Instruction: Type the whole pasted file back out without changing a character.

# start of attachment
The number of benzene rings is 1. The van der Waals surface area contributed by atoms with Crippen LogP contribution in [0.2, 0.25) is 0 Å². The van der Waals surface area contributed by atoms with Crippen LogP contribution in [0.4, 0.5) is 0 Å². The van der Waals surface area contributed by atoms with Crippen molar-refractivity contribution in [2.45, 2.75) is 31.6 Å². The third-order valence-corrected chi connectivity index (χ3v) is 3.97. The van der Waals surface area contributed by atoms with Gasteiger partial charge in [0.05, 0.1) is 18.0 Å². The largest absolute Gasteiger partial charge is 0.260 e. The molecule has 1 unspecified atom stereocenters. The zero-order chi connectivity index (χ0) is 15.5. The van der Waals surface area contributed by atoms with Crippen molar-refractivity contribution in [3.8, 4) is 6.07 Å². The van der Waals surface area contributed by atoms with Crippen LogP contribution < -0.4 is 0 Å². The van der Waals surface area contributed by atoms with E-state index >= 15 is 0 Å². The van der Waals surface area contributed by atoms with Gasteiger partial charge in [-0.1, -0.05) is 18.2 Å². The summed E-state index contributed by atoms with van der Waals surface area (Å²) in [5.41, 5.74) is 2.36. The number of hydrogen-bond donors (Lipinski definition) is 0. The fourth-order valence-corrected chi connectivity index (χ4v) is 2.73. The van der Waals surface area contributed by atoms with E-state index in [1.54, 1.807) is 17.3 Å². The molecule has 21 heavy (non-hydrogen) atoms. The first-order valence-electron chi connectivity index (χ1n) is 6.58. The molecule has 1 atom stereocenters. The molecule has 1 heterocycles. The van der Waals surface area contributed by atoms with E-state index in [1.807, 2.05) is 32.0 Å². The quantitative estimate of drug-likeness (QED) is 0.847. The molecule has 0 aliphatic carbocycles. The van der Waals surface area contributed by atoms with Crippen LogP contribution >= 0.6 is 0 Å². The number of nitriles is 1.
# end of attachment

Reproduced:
The number of benzene rings is 1. The van der Waals surface area contributed by atoms with Crippen LogP contribution in [0.2, 0.25) is 0 Å². The van der Waals surface area contributed by atoms with Crippen LogP contribution in [0.4, 0.5) is 0 Å². The van der Waals surface area contributed by atoms with Crippen molar-refractivity contribution in [2.45, 2.75) is 31.6 Å². The third-order valence-corrected chi connectivity index (χ3v) is 3.97. The van der Waals surface area contributed by atoms with Gasteiger partial charge in [0.05, 0.1) is 18.0 Å². The largest absolute Gasteiger partial charge is 0.260 e. The molecule has 1 unspecified atom stereocenters. The zero-order chi connectivity index (χ0) is 15.5. The van der Waals surface area contributed by atoms with Crippen molar-refractivity contribution in [3.8, 4) is 6.07 Å². The van der Waals surface area contributed by atoms with Crippen LogP contribution < -0.4 is 0 Å². The van der Waals surface area contributed by atoms with E-state index >= 15 is 0 Å². The van der Waals surface area contributed by atoms with Gasteiger partial charge in [-0.1, -0.05) is 18.2 Å². The summed E-state index contributed by atoms with van der Waals surface area (Å²) in [5.41, 5.74) is 2.36. The number of hydrogen-bond donors (Lipinski definition) is 0. The fourth-order valence-corrected chi connectivity index (χ4v) is 2.73. The van der Waals surface area contributed by atoms with E-state index in [1.54, 1.807) is 17.3 Å². The molecule has 21 heavy (non-hydrogen) atoms. The first-order valence-electron chi connectivity index (χ1n) is 6.58. The molecule has 1 atom stereocenters. The molecule has 1 heterocycles. The van der Waals surface area contributed by atoms with E-state index in [1.807, 2.05) is 32.0 Å². The quantitative estimate of drug-likeness (QED) is 0.847. The molecule has 0 aliphatic carbocycles. The van der Waals surface area contributed by atoms with Crippen LogP contribution >= 0.6 is 0 Å². The number of nitriles is 1.